Friday, July 15, 2016 | No comments

Arbitrary Animal Limits: Farmington as a Model Example

By Connor Boyack

Last year, we released the Freest Cities report—a first-of-its-kind analysis of city laws and fees for the top 50 most populous cities throughout Utah. One of the metrics we analyzed was that of animal ownership, helping residents understand how many animals their cities legally allow them to have (and, by extension, what the city has prohibited).

In many cities, the law imposes an arbitrary limit of ownership. For example, assuming a standard starter home in a single family residential zone, Lehi residents can have two dogs, Logan lets you have four, whereas North Ogden only allows a single dog.

There is no data that supports these numerical restrictions. Three small dogs might make less noise than one large one, for example. The potential impact to neighbors is not mitigated properly by imposing a cap. And, of course, it turns peaceful residents into criminals when they, as prudent caretakers of animals, exceed the limit but create no negative burden on their neighbors.

There is a better way—and Farmington is leading that way. Like other cities, Farmington establishes an arbitrary limit of animals. But their ordinance stipulates that these numbers are not mandates, but presumptions.

First, the city establishes a base standard with which animal-owning residents are expected to comply:

All animals must be kept and maintained in such a manner so as NOT to degrade (below a reasonable standard), the health, safety, noise, odor or sanitation environment of persons dwelling on neighboring lots.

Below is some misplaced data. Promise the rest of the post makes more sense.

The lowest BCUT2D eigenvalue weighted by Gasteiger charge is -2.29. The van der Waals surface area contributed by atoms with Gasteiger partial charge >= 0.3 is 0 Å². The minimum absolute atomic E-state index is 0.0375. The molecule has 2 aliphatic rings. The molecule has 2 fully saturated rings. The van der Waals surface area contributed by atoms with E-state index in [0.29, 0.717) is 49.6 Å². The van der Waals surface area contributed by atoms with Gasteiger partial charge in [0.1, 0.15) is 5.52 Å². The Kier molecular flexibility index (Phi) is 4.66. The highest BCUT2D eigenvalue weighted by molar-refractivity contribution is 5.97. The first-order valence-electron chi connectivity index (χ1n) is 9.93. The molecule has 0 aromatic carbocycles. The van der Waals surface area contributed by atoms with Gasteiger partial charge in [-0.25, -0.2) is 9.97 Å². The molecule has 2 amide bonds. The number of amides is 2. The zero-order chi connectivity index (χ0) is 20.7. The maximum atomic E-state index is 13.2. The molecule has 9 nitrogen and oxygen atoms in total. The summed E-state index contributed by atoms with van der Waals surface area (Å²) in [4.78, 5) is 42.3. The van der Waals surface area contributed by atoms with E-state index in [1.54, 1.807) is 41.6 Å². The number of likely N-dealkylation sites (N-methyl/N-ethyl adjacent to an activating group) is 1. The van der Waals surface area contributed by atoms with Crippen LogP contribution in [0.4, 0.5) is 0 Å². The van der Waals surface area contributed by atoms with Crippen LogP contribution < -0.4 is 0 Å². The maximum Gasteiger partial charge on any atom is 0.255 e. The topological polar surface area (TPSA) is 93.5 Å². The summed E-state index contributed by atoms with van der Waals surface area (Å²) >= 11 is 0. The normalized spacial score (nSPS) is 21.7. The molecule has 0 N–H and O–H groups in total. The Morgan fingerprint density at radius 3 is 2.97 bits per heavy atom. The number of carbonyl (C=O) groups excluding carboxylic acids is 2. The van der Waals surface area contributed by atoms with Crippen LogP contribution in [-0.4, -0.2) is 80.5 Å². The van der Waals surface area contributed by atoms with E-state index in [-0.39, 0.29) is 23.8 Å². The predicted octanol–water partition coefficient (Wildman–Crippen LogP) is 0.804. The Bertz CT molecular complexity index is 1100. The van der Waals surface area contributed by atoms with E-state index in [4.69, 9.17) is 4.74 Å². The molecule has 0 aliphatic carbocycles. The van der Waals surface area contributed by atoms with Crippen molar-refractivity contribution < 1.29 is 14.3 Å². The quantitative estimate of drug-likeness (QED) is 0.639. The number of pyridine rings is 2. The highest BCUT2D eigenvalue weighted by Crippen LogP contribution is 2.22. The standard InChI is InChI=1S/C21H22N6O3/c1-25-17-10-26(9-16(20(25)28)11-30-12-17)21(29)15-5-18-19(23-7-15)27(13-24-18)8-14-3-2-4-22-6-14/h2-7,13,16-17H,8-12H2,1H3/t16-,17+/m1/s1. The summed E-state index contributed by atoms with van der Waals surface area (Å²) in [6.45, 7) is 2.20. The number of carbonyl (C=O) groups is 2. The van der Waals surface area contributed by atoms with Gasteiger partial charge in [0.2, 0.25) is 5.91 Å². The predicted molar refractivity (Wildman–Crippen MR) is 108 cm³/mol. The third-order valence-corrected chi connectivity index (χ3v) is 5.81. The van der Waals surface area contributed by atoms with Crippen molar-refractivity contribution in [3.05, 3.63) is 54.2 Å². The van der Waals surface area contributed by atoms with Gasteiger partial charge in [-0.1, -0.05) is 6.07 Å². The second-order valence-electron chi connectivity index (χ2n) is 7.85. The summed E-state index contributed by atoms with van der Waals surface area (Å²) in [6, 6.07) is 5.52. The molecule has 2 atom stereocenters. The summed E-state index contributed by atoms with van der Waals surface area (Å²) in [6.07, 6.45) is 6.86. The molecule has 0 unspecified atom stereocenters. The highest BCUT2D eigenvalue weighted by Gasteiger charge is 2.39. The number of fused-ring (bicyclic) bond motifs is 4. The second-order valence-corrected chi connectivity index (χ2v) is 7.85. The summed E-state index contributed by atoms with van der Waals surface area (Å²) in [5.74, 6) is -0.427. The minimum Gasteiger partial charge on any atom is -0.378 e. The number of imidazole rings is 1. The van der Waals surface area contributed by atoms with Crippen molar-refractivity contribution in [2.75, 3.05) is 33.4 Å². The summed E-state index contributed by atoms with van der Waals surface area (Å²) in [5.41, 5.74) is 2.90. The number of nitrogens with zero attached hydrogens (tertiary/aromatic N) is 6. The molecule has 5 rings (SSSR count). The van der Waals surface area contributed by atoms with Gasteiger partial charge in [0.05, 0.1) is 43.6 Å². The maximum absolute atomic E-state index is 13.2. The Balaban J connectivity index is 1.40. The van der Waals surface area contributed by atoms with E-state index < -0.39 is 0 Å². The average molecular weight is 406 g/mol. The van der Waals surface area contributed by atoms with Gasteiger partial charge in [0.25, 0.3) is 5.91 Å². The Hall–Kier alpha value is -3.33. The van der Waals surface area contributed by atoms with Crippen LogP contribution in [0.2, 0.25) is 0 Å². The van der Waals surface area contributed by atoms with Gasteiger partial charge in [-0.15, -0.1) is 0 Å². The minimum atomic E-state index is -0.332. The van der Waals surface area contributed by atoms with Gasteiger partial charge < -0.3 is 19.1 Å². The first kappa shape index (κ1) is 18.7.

Once established, Farmington’s ordinance then states that the animal ownership limits they include “are presumed to meet the standards” just described. Further, and importantly, “This presumption is rebuttable by the [animal owner] proving that greater numbers of animals are being kept and meeting these standards, or by the City proving that equal or lesser number of animals are being kept in a manner not meeting these standards.”

In other words, residents may exceed the limit as they desire, provided that they do not negatively impact their neighbors. Pretty straightforward.

Unfortunately, Farmington is an outlier on this issue; our Freest Cities report showed that all other cities we studied outlawed owning animals beyond the arbitrary limit. To respect the liberty of their residents, other cities should following Farmington’s lead.

 

 

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About the Author

Connor Boyack is president of Libertas Institute. He is the author of several books on politics and religion, including the Tuttle Twins series for children.


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